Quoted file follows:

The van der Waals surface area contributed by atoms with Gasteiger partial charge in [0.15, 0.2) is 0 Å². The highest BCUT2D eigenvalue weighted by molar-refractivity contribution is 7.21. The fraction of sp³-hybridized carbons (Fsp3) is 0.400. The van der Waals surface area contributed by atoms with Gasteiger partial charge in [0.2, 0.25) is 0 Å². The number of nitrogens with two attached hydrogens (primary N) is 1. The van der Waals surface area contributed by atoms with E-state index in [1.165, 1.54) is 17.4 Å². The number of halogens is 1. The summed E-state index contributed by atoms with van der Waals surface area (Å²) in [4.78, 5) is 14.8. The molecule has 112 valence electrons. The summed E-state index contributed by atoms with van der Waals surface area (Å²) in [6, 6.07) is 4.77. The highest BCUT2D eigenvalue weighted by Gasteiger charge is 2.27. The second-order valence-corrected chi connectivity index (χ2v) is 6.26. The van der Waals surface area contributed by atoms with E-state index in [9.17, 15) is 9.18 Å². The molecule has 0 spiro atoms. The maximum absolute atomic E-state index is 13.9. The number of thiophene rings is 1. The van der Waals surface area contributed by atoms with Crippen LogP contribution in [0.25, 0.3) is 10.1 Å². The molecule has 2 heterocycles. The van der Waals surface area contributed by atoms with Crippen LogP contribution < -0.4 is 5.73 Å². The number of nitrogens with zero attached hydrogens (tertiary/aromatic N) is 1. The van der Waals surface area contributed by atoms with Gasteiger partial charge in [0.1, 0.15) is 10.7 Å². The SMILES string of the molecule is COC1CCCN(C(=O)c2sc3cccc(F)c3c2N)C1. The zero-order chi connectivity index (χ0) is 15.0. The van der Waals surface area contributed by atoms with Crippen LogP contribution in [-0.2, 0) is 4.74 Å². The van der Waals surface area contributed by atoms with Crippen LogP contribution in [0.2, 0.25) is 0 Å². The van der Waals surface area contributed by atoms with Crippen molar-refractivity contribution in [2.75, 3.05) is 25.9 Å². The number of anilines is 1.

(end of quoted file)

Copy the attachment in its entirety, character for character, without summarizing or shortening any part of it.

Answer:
The van der Waals surface area contributed by atoms with Gasteiger partial charge in [0.15, 0.2) is 0 Å². The highest BCUT2D eigenvalue weighted by molar-refractivity contribution is 7.21. The fraction of sp³-hybridized carbons (Fsp3) is 0.400. The van der Waals surface area contributed by atoms with Gasteiger partial charge in [0.2, 0.25) is 0 Å². The number of nitrogens with two attached hydrogens (primary N) is 1. The van der Waals surface area contributed by atoms with E-state index in [1.165, 1.54) is 17.4 Å². The number of halogens is 1. The summed E-state index contributed by atoms with van der Waals surface area (Å²) in [4.78, 5) is 14.8. The molecule has 112 valence electrons. The summed E-state index contributed by atoms with van der Waals surface area (Å²) in [6, 6.07) is 4.77. The highest BCUT2D eigenvalue weighted by Gasteiger charge is 2.27. The second-order valence-corrected chi connectivity index (χ2v) is 6.26. The van der Waals surface area contributed by atoms with E-state index in [9.17, 15) is 9.18 Å². The molecule has 0 spiro atoms. The maximum absolute atomic E-state index is 13.9. The number of thiophene rings is 1. The van der Waals surface area contributed by atoms with Crippen LogP contribution in [0.25, 0.3) is 10.1 Å². The molecule has 2 heterocycles. The van der Waals surface area contributed by atoms with Crippen LogP contribution < -0.4 is 5.73 Å². The number of nitrogens with zero attached hydrogens (tertiary/aromatic N) is 1. The van der Waals surface area contributed by atoms with Gasteiger partial charge in [0.1, 0.15) is 10.7 Å². The SMILES string of the molecule is COC1CCCN(C(=O)c2sc3cccc(F)c3c2N)C1. The zero-order chi connectivity index (χ0) is 15.0. The van der Waals surface area contributed by atoms with Crippen LogP contribution in [-0.2, 0) is 4.74 Å². The van der Waals surface area contributed by atoms with Crippen LogP contribution in [0.2, 0.25) is 0 Å². The van der Waals surface area contributed by atoms with Crippen molar-refractivity contribution in [2.75, 3.05) is 25.9 Å². The number of anilines is 1.